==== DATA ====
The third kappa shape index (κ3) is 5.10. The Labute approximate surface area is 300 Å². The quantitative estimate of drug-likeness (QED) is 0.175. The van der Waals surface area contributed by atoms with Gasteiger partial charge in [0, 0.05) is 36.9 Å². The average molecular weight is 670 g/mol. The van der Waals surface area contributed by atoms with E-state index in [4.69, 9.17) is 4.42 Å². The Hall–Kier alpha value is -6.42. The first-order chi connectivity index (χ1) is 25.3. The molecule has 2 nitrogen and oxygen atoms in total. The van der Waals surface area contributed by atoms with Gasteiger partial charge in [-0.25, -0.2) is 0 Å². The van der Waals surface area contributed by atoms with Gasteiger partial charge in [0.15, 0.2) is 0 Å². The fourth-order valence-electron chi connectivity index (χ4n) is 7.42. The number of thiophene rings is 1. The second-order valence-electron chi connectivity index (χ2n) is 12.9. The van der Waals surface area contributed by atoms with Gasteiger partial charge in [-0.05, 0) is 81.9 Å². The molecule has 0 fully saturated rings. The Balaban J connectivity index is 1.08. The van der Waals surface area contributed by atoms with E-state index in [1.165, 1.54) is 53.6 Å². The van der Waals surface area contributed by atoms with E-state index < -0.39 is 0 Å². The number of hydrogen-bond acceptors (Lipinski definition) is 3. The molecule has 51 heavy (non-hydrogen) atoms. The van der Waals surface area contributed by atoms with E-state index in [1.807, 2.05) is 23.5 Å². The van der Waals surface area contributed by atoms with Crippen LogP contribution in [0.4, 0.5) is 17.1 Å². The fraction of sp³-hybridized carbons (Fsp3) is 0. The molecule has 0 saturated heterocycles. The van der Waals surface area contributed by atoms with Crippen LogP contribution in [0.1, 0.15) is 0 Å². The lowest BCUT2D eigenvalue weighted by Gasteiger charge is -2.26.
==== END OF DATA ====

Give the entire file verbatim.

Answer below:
The third kappa shape index (κ3) is 5.10. The Labute approximate surface area is 300 Å². The quantitative estimate of drug-likeness (QED) is 0.175. The van der Waals surface area contributed by atoms with Gasteiger partial charge in [0, 0.05) is 36.9 Å². The average molecular weight is 670 g/mol. The van der Waals surface area contributed by atoms with E-state index in [4.69, 9.17) is 4.42 Å². The Hall–Kier alpha value is -6.42. The first-order chi connectivity index (χ1) is 25.3. The molecule has 2 nitrogen and oxygen atoms in total. The van der Waals surface area contributed by atoms with Gasteiger partial charge in [-0.25, -0.2) is 0 Å². The van der Waals surface area contributed by atoms with Gasteiger partial charge in [0.15, 0.2) is 0 Å². The fourth-order valence-electron chi connectivity index (χ4n) is 7.42. The number of thiophene rings is 1. The second-order valence-electron chi connectivity index (χ2n) is 12.9. The van der Waals surface area contributed by atoms with Gasteiger partial charge in [-0.05, 0) is 81.9 Å². The molecule has 0 fully saturated rings. The Balaban J connectivity index is 1.08. The van der Waals surface area contributed by atoms with E-state index in [1.165, 1.54) is 53.6 Å². The van der Waals surface area contributed by atoms with E-state index < -0.39 is 0 Å². The number of hydrogen-bond acceptors (Lipinski definition) is 3. The molecule has 51 heavy (non-hydrogen) atoms. The van der Waals surface area contributed by atoms with E-state index in [1.807, 2.05) is 23.5 Å². The van der Waals surface area contributed by atoms with Crippen LogP contribution in [0.4, 0.5) is 17.1 Å². The fraction of sp³-hybridized carbons (Fsp3) is 0. The molecule has 0 saturated heterocycles. The van der Waals surface area contributed by atoms with Crippen LogP contribution in [0.1, 0.15) is 0 Å². The lowest BCUT2D eigenvalue weighted by Gasteiger charge is -2.26.